[grow_thumb image=”https://telecareaware.com/wp-content/uploads/2017/09/EHR-burden-Robert-Wachter.jpg” thumb_width=”200″ /]Where’s the doctor? Typing away!
A fact of life doctors have agonized on over the past ten years–even great advocates like Robert Wachter, MD
above at NYeC
last year–is the clerical burden of EHR
s and patient data entry. A late 2016 time and motion study in the ACP Annals of Internal Medicine
(AMA, Dartmouth-Hitchcock, Australian Institute of Health Innovation) noted a mere 49.2 percent of ambulatory physicians’ time spent on EHR and desk work. Mayo Clinic (above) has been tracking both the burnout and the burden as 50 percent (above).
Now we have a new three-year study published in the Annals of Family Medicine led by the University of Wisconsin Medical School tracking EHR data entry as 52 percent: 5.9 hours of an 11.4 hour workday. This includes allied clerical and administrative tasks including documentation, order entry, billing and coding, and system security accounting for 2.6 hours, close to 50 percent of the 5.9 hours daily.
Is there a way out? The study’s recommendations were:
- Proactive planned care
- Team-based care that includes expanded rooming protocols, standing orders and panel management
- Sharing of clerical tasks including documentation, order entry and prescription management
- Verbal communication and shared inbox work
- Improved team function.
Much of this sounds like burden shifting to deal with the EHR, not a redesign of the EHR itself, but the commentary in AMA Wire makes it clear that it was shifted in the first place by the EHR designers from other staff to the doctor for direct entry. Other time savings could be realized through moving to single sign-on (versus dual entry passwords) to advanced voice-recognition software. (UW release)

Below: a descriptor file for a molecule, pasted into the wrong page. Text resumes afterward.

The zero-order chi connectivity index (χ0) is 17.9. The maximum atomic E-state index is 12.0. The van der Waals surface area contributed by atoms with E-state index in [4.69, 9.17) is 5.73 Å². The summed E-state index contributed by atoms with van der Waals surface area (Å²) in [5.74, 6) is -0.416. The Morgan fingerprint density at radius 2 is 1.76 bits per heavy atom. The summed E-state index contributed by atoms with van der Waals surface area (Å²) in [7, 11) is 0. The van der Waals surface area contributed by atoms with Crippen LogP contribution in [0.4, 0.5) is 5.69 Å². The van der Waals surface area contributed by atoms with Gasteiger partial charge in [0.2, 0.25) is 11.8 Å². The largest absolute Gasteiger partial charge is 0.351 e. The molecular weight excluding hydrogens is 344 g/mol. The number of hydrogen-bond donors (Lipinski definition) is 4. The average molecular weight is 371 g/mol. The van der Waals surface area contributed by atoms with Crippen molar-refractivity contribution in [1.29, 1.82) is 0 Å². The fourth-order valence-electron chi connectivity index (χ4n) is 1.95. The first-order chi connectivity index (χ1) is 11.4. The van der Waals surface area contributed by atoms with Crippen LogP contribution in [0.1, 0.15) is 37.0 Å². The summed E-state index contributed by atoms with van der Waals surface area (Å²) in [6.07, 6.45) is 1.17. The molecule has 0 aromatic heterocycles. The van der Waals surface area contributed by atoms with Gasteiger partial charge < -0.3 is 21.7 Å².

The earlier ACP study excerpt in NJEM Journal Watch has physician comments below the article and they blast away: (more…)
The Future of Medicine Is in Your Smartphone sounds like a preface to his latest book, ‘The Patient Will See You Now’, but it is quite consistent with Dr Topol’s talks of late [TTA 5 Dec]. The article is at once optimistic–yes, we love the picture–yet somewhat unreal. When we walk around and kick the tires…
First, it flies in the face of the increasing control of healthcare providers by government as to outcomes and the shift for good or ill to ‘outcomes-based medicine’. Second, ‘doctorless patients’ may need fewer services, not more, and why should these individuals, who represent the high-info elite at least initially, be penalized by having to pay the extremely high premiums dictated by government-approved health insurance (in the US, ACA-compliant insurance a/k/a Obamacare)–or face the US tax penalties for not enrolling in same? Third, those liberating mass market smartwatches and fitness trackers aren’t clinical quality yet–fine directionally, but real clinical diagnosis (more…)
Telehealth and telemedicine (virtual consults) are moving forward in large and largely rural Nebraska and neighboring Iowa. The Nebraska Medical Center not only has an executive director for telehealth (not buried in an HIT department) but also no less than 13 initiatives in process from stroke to cancer care. Video networks connect rural hospitals with medical centers. The VA’s leadership in this geographic area has been crucial, with over 550 patients in home telehealth in Nebraska – Western Iowa and additional telemedicine programs for psychiatry, wound care, nutritional counseling and infectious diseases. Videoconferencing equipment in hospitals and public health centers, installed in a mid-2000s program, is being repurposed for video consults. Interestingly, its use in this region is not new. For 10 years, a University of Nebraska Medical Center (UNMC) psychiatry associate professor has been having routine video psychiatric consults with elderly nursing home patients. Telemedicine’s first use in Nebraska was also psychiatric–55 years ago–by a University of Nebraska Medical Center dean using undoubtedly black-and-white two-way video. Doctor’s home visit is back — kind of — as telehealth flourishes nationwide (?–Ed.), Omaha World-Herald